If you haven't heard on another website, or if that picture is unclear, the Double Down consists of bacon, cheese, and an anonymous sauce slapped disinterestedly between two fried chicken breasts. It's basically a product of the Tracy Jordan Meat Machine—meat is the new bread! As should be obvious, this is not a great piece of culinary art. The cheese on mine was mostly flavorless and not melted. The bacon added very little to the sandwich and was probably pumped so full of artificial chemicals it wouldn't have counted as pork for kosher purposes. The chicken wasn't so bad, if a little on the dry side, and the sauce—probably the best part of the experience—was basically thousand island dressing. The whole thing was extraordinarily salty and strangely, not as filling as I thought it would be. In short, it sucked.

But of course it sucked—this is KFC we're talking about. This is the company that gets routinely protested by animal rights groups and mocked by portly standup comedians. The real Colonel Sanders once called the food KFC serves “sludge,” and the company got sued because its food was so unhealthy. So KFC introduced an unhealthy sandwich that doesn't taste all that great. In other news, the sky is blue, rain is wet, and the Catholic Church doesn't know how to handle the large number of pedophiles and repressed homosexuals in its priesthood. Whoop-de-doo.

Actually, I didn't think the Double Down was so bad as modern fast food goes, and one of the people who ate it with me thought it was awesome. It might be unhealthy, but it's certainly edible. The only reason this is worth talking about? The price: it cost about six dollars for the sandwich alone, seven-fifty if you wanted a drink. That's the weird, alarming thing about this sandwich, not those 32 grams of fat or the 1,380 milligrams of sodium (General Tso's chicken has way more sodium) or the sheer grotesqueness of it's appearance—fast food looks bad, tastes bad, and will kill you eventually, this is known by everyone—but the idea that someone would pay the equivalent of 12 Jack in the Box tacos for it.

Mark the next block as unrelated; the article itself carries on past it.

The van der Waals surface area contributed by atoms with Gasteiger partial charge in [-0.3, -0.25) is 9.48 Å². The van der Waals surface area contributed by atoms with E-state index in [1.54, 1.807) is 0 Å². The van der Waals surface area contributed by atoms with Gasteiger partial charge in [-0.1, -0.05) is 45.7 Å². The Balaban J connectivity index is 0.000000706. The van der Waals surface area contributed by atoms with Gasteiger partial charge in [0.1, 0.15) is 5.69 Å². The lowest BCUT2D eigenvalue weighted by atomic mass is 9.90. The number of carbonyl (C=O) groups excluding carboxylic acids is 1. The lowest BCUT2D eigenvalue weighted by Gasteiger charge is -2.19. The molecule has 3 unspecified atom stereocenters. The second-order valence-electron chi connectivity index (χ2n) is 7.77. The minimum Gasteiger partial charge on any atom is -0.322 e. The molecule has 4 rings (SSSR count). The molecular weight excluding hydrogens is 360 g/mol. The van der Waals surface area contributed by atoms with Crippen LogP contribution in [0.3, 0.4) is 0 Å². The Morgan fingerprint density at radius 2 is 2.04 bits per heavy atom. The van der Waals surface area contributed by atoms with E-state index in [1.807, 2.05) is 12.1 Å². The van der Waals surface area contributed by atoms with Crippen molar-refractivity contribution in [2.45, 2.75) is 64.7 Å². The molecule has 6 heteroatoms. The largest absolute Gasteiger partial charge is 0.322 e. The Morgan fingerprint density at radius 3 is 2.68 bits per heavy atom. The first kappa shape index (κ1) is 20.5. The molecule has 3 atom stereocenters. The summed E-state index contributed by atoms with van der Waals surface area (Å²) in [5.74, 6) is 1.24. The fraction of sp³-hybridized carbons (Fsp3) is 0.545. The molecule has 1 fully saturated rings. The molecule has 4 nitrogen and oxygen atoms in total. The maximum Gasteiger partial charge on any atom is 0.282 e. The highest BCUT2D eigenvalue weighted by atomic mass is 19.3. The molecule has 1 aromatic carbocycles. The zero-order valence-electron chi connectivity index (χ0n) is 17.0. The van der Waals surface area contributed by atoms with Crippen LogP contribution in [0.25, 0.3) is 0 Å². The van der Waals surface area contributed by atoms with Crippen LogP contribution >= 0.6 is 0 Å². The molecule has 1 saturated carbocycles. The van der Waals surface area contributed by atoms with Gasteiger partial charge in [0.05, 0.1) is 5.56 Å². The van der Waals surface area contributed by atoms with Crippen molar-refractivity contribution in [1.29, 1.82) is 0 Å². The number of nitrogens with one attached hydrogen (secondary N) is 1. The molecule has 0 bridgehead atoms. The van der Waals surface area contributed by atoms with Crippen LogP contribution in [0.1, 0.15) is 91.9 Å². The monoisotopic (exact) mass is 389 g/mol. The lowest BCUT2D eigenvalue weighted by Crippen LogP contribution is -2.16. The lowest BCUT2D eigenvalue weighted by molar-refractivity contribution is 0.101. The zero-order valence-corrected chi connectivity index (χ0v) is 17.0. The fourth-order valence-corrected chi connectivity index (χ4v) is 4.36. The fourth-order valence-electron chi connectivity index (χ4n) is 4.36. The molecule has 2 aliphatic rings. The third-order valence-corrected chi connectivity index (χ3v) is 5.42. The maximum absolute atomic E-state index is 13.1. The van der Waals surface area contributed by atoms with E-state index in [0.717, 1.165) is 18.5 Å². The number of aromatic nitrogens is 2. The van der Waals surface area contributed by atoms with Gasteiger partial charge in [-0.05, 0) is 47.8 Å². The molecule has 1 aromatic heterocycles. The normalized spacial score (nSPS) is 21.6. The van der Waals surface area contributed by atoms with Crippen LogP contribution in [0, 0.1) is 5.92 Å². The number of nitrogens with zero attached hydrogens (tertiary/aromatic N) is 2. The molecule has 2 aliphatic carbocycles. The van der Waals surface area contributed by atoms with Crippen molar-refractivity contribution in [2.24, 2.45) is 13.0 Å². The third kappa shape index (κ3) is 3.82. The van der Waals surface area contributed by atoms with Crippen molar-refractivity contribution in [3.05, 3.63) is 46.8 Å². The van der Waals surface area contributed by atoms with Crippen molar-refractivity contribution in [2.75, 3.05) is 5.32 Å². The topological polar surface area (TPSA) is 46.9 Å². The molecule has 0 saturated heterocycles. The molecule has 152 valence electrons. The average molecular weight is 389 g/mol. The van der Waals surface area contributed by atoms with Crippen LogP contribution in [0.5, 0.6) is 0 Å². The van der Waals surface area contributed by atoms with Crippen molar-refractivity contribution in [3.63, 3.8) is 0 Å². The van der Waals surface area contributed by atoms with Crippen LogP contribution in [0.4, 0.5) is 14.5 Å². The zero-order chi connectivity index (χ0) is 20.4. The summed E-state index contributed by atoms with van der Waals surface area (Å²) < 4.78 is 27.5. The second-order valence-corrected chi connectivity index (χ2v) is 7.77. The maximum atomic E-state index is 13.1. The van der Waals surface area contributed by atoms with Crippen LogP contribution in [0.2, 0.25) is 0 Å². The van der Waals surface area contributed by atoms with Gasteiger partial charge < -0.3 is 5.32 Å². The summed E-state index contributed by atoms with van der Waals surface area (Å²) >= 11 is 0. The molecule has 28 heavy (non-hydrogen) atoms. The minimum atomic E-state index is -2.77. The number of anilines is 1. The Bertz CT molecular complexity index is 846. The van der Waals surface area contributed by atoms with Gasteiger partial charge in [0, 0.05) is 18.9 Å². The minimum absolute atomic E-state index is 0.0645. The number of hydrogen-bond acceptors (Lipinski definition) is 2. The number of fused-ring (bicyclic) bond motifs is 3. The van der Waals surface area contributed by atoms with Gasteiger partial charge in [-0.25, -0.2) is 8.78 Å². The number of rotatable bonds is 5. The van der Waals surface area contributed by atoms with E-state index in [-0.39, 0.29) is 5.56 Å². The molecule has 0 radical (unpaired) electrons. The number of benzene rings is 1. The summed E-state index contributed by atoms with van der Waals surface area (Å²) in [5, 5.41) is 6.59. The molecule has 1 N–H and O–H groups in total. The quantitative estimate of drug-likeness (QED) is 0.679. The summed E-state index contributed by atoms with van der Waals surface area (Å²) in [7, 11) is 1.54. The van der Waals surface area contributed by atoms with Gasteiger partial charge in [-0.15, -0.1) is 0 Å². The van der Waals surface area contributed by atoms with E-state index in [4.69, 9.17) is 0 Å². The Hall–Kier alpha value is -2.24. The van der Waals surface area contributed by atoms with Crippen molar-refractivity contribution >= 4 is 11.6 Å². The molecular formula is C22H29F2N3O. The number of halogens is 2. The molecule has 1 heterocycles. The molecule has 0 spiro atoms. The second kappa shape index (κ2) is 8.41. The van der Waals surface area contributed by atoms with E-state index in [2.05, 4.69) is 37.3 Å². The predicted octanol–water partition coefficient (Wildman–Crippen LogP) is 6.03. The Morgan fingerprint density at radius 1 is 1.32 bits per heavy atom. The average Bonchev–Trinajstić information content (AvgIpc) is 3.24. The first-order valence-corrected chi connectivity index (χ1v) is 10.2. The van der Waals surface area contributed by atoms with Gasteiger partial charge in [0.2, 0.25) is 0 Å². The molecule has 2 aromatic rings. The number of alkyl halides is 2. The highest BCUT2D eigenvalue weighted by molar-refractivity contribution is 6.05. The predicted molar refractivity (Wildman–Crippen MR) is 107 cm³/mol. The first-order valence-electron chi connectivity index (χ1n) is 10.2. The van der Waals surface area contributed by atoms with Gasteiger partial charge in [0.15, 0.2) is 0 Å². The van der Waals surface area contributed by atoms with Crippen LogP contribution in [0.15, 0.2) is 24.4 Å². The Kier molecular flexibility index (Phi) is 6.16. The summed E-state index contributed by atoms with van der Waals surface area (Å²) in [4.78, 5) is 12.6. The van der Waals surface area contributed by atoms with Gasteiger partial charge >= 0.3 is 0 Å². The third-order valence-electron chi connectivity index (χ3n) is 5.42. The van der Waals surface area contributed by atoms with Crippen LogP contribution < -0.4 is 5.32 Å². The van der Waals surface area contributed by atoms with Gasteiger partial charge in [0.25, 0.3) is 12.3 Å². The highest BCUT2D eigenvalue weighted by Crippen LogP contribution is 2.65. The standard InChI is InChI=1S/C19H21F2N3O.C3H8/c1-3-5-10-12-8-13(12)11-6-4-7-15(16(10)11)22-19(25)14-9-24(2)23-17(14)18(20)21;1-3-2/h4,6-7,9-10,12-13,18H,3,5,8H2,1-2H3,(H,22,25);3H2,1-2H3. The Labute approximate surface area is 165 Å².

Food-assisted suicide is old hat in America—remember Super Size Me? or Fast Food Nation? But by creating and marketing the Double Down KFC isn't just assuming that Americans like things that are bad for them, they're assuming that people like life-threatening food so much that they'll pay dearly for the privilege of clogging their arteries. And who's to say they're wrong?

(photo by Scott Tomford)
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Monday, April 12, 2010

Why Speculative Arguments Suck (Let's All Get High)